The Unforeseen Costs of A Home Renovation or Addition
It has come to my attention that there are certain costs of a home renovation or addition that people may overlook before they get things started. I am here to explain what BVM Contracting feels are the bigger costs that people might not see at first glance of wanting a project completed.
1. Getting Drawings for your Project
Obtaining drawings and plans before a renovation is not only essential, but it is also mandatory. That is why if you have ever inquired about doing a renovation or addition, the person you asked will usually ask if you have the permit drawings, which are the city-approved drawings for your project. Preliminary drawings will also have to be completed by an architect or interior designer depending on the scope of work, which means that you will have to spend money on the design before the first wall can be knocked down in your home.
Obtaining the permits is another cost, which varies depending on the size and type of renovation. For a minor renovation (like an interior home renovation) the process of obtaining a permit can be fast-tracked and usually takes 2 weeks to complete. Major renovations (like home additions) can take several months to be approoved though, and will cost more for the city to approve of the drawings than a minor renovation. You cannot start work until you obtain the permit drawings so this means that the preliminary drawings are not significant until they are passed by the city. This part of the process is the most stressful and tedious part, so make sure you are prepared to wait.
2. Living Accommodations During the Project
Another cost that will be incurred if you undertake a major renovation is living accommodations for the entirety of the project. Unless the project is isolated in your home (i.e. a bathroom renovation or basement) you will have to find another place to stay. This is both for safety reasons, as well as to ensure that you are not suffering from poor air quality. In the past we have had clients stay at their relative’s homes, or rent another house or condo. It is up to you to have a plan in place when it comes time to do your project, so do not be thrown off-guard when it comes time to find a place.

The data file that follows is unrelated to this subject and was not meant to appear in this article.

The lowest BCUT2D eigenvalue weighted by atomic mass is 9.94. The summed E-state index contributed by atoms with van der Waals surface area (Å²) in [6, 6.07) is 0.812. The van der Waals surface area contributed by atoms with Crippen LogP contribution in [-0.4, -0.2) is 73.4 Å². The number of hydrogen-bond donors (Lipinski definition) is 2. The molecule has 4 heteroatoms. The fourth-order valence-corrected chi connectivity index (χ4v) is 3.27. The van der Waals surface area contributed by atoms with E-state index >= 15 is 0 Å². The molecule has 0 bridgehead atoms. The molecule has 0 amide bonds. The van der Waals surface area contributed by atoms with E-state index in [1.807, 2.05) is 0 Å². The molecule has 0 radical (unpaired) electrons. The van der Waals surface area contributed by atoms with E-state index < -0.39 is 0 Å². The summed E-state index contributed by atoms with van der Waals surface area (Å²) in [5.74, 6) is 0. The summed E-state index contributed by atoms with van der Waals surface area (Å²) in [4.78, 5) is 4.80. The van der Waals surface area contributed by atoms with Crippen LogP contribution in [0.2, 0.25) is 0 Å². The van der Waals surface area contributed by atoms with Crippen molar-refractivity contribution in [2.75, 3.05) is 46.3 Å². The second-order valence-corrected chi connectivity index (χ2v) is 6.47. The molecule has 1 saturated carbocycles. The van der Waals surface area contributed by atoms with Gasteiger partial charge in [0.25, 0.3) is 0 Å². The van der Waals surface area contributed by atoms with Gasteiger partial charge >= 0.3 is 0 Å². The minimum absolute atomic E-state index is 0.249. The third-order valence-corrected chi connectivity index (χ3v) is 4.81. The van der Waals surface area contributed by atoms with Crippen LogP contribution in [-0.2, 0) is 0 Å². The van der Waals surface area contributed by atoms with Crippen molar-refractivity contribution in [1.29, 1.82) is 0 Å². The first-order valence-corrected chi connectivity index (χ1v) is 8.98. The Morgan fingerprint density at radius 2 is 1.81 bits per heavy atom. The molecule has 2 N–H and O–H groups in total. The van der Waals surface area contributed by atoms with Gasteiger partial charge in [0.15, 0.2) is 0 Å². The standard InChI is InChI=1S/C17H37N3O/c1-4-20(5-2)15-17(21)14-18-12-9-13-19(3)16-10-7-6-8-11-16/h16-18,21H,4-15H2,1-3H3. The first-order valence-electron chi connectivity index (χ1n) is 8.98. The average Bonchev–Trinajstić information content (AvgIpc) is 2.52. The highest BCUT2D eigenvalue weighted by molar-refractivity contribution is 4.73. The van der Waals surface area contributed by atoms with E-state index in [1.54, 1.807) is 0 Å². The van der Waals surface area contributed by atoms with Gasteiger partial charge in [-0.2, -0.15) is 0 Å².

If your home builder is good then you will not have to deal with hidden costs because everything should have been put into the contract. One thing that is unavoidable though is when the project scope changes due to unforeseen problems with the home (take for example knob and tube wiring), or you decide to make changes during the project (which happens a lot). It would be wise to allocate an extra 10% contingency to your overall project budget in order to have the funds for if or when the scope changes.
It is important to be knowledgeable when making a large investment in your home, and BVM Contracting is here to help. Read some of our other blogs in the General Home Advice category to learn more about the industry.
About the Author
Business Development, BVM Contracting
A graduate of chemical engineering from Queen's University, Ryan has spent many summers working with BVM Contracting in various roles and projects. This experience has provided him with a unique view on the residential construction industry which he loves sharing with you!